Kerry Gorgone

Avoid This Common (and Costly) Copyright Mistake

By: Kerry Gorgone | December 18, 2013 | 

Avoid This Common (and Costly) Copyright MistakeBy Kerry Gorgone

Not every use of copyrighted material is “fair” and one of the most commonly misunderstood areas of copyright law involves “fair use.”

Many times, someone who uses a picture, some music, or a written article that doesn’t belong to them will claim “fair use” when the copyright holder contacts them about using their work without permission.

First and foremost, it’s important to realize that “fair use” is a defense to a claim of copyright infringement. In other words, before you get to make the “fair use” argument, you’ve been sued and had to consider how to defend yourself. Litigation induces anxiety and costs a lot of money, so your situation is already far from ideal.

Although everyone should respect copyright law, it’s especially important that brands know when and how they can use the creative works of others, because companies present an attractive target for lawsuits.

What is Fair Use?

The circumstances under which “fair use” applies are relatively rare, and far from clear cut. The court applies four factors to decide whether or not a specific use is “fair” under the copyright law:

  1. The purpose and character of the use, including whether such use is of commercial nature or is for nonprofit educational purposes.
  2. The nature of the copyrighted work.
  3. The amount and substantiality of the portion used in relation to the copyrighted work as a whole.
  4. The effect of the use upon the potential market for, or value of, the copyrighted work.

Translated: Did you make money off the other person’s work? How creative and unique is their picture, blog post, or song? How much did you use (a tiny snippet versus the entire thing), and will your use undercut the work’s value?

Curate, Don’t Copy

If I run your entire post, word-for-word, on my blog, it negates the need for people to visit your website, reducing your traffic and, potentially, lowering your conversion rate (whatever “conversion” means for you).

Even if I link to your original post somewhere in mine, no one will click on that link, because they already have the entire article.

Compare this to a brief blog post in which I say, “Gini Dietrich covers some important points about attribution modeling in her blog post today,” with a link back to Gini’s site.

Clearly, this presents a very different scenario, and the small snippet of text I might use to convince people to read Gini’s article is much more likely to be considered “fair use.”

This is why “content curation” or sharing links on social networks is legal: You’re not reproducing the entire work, you’re just telling other people where the author has posted it.

Similarly, if my purpose in using part of the work is to comment on it or criticize it, my argument for “fair use” gets better, but you can never be sure at the time you decide to use it whether your proposed use is “fair,” because only the court can decide that (and only after you’ve been sued).

Some Tips for Brands

Beware of “Pic Bait”
In some instances, people will post their copyrighted photos online, and optimize them for Google image search, specifically to “bait” someone into using their photo, specifically so they can threaten a lawsuit and demand a settlement. Don’t take the bait!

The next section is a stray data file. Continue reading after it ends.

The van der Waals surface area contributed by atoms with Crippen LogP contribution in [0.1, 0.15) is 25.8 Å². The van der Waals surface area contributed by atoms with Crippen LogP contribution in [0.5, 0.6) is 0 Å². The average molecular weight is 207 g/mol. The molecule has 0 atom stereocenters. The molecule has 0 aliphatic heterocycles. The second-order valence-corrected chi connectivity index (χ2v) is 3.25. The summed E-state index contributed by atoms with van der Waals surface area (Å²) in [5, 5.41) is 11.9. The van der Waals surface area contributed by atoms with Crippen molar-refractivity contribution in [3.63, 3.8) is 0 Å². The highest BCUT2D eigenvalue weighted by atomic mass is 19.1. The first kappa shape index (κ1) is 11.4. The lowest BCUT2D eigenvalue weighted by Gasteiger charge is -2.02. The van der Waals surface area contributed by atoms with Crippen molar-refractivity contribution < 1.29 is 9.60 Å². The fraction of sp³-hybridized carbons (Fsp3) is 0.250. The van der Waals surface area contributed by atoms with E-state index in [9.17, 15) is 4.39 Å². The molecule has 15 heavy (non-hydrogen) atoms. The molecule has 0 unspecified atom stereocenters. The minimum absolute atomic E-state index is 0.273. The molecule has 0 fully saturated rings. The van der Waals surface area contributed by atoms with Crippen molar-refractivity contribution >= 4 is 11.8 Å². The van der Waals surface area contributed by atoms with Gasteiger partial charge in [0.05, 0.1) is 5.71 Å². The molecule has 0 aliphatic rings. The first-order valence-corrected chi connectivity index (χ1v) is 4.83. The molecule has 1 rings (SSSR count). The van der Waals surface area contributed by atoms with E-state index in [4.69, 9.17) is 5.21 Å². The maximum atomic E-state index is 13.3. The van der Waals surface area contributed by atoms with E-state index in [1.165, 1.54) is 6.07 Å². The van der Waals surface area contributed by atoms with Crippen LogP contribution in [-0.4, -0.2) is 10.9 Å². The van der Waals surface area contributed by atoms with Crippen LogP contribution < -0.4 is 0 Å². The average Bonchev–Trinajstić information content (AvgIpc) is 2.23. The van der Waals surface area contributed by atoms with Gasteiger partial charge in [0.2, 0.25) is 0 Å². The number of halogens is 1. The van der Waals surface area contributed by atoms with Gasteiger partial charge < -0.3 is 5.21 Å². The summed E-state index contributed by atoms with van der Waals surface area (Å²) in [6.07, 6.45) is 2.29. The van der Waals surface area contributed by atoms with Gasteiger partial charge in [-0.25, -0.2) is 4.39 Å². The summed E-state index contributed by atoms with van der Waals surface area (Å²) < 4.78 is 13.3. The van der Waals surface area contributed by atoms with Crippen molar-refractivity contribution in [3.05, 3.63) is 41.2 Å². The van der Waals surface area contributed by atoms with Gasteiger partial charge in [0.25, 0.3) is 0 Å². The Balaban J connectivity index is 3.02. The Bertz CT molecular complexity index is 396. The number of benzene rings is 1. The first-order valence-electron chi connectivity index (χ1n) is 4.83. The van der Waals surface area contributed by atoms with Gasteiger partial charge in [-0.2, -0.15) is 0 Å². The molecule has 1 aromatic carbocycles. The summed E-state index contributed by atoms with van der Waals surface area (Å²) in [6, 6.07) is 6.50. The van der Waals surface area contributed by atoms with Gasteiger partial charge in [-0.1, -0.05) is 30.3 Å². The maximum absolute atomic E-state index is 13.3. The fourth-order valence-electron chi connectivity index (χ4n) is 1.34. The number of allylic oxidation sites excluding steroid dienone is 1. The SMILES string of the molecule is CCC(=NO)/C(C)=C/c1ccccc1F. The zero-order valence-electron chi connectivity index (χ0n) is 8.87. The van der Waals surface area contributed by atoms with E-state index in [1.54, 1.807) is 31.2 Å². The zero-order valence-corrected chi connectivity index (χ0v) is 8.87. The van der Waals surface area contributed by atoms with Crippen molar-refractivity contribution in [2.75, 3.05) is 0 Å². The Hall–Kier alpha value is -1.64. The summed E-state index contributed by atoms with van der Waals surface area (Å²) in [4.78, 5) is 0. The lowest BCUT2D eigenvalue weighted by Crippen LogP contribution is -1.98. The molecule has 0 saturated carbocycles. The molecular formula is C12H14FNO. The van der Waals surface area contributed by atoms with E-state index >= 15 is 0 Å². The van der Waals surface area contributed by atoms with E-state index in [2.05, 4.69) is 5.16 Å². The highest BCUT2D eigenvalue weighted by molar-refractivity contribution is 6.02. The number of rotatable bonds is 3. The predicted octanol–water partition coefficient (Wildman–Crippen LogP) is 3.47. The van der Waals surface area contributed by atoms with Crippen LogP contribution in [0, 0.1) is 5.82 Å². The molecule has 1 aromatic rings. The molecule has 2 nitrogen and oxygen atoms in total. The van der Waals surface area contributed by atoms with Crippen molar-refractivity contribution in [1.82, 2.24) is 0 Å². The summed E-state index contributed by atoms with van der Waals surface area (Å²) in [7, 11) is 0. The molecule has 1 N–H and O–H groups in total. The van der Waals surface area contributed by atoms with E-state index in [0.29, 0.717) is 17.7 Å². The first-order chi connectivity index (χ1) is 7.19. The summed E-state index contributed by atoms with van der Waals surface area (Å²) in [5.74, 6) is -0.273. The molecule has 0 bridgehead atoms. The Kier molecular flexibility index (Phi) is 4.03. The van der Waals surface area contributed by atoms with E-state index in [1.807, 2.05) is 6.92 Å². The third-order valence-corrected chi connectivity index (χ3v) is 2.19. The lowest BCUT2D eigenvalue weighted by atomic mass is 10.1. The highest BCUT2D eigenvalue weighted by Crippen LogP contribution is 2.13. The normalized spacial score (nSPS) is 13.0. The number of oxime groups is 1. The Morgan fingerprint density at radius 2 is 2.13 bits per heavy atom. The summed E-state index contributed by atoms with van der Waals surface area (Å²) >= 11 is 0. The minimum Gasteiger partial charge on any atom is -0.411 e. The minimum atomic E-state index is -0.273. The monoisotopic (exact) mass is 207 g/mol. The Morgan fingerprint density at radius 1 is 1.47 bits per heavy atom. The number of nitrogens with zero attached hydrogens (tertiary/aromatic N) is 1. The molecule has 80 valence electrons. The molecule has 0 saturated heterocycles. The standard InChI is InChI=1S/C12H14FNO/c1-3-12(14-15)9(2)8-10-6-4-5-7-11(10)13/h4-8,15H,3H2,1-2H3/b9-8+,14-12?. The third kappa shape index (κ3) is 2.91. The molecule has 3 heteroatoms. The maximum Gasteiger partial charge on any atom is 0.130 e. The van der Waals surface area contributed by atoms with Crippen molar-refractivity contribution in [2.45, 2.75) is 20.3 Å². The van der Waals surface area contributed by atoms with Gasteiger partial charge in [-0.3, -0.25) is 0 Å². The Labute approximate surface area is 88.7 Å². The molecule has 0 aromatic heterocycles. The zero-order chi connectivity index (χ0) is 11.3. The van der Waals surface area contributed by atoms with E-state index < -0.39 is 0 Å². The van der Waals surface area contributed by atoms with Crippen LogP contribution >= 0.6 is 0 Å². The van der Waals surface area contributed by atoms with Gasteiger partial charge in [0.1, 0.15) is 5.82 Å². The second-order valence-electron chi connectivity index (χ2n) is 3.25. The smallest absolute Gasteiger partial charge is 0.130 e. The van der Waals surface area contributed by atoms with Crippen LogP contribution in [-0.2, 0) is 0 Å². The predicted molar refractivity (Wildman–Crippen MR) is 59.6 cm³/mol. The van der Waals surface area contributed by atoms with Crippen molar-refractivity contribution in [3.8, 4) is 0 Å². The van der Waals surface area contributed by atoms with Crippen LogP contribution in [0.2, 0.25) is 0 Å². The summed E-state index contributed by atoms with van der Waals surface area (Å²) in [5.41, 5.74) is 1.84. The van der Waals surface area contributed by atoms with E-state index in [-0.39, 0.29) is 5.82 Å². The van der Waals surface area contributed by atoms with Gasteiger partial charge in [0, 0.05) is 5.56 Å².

Create your own images, find images released under a Creative Commons license, or purchase royalty-free photos from sites such as iStockPhoto.

Creative Commons
Some goodhearted artists choose to release their creative works under a Creative Commons license. These licenses allow companies or individuals to use the work, provided they comply with the terms of the license.

Creative Commons license types range from minimally restrictive (attribution only requires you to credit the author) to most limited, such as licenses that allow people to use the work, but forbid you to make any changes to it.

Be aware there is a Creative Commons license that specifically disallows commercial uses, so if you benefit financially in any way from posting the content (even indirectly), it’s safest not to use content released under this type of license.

You can find images released under a Creative Commons license on Flickr. Remember to provide credit and comply with the requirements of the specific license. Also think twice before using Creative Commons photos that show people (especially minors).

Remember Image Releases
Having copyright permission does not negate the need to get a signed release from people shown in the photos. This gets especially tricky when you want to use photos of children or teenagers, so stick to pictures of places and things if you want to be safe.

Copyright Best Practices for Brands

Ideally, you should be creating your own content. With smartphones, taking a high-resolution picture is often as simple as stepping outside, and services such as PicMonkey enable you to fix any problems with cropping, color or light, and even add text over the picture.

Custom images for each blog post make your content more “pinnable,” as well, and Pinterest drives traffic.

Write long-form blog posts, and then divvy them up into smaller pieces of content for your social feeds. Turn a white paper into a slide presentation. Turn a webinar into a series of YouTube videos. In short, you most likely have excellent content that you already own, so why risk using someone else’s?

Sound fair?

For more information, visit the Copyright Office website.

About Kerry Gorgone

Kerry O'Shea Gorgone is instructional design manager, enterprise training, at MarketingProfs. She is also a speaker, writer, attorney, and educator. She hosts and produces the weekly Marketing Smarts podcast.

  • WooHoo…Yipppeee…Congrats on your Spin Sucks debut, Kerry!  Now all the crazies here will get to know, as jasonkonopinski says, how super smart you are! 🙂

    This is such a useful post – I believe that many folks just don’t know what they can & can’t do.

  • Nicely written, Kerry! 
    That’s exactly what copyright comes down to — whether you made money on it or not. 
    I also like what you had to say about copyright infringement with images. We recently featured a post on how Getty Images and Agence France-Presse (AFP) were sued for $1.2 million for using an image from a photographer’s Twitter account.
    You can read more about that here if you’re interested: 
    That’s why I think you made good points about being careful with the images you use. If two large accredited services couldn’t get away with it, what makes you think your company will? Just something to consider.

  • Some great advice here, KerryGorgone!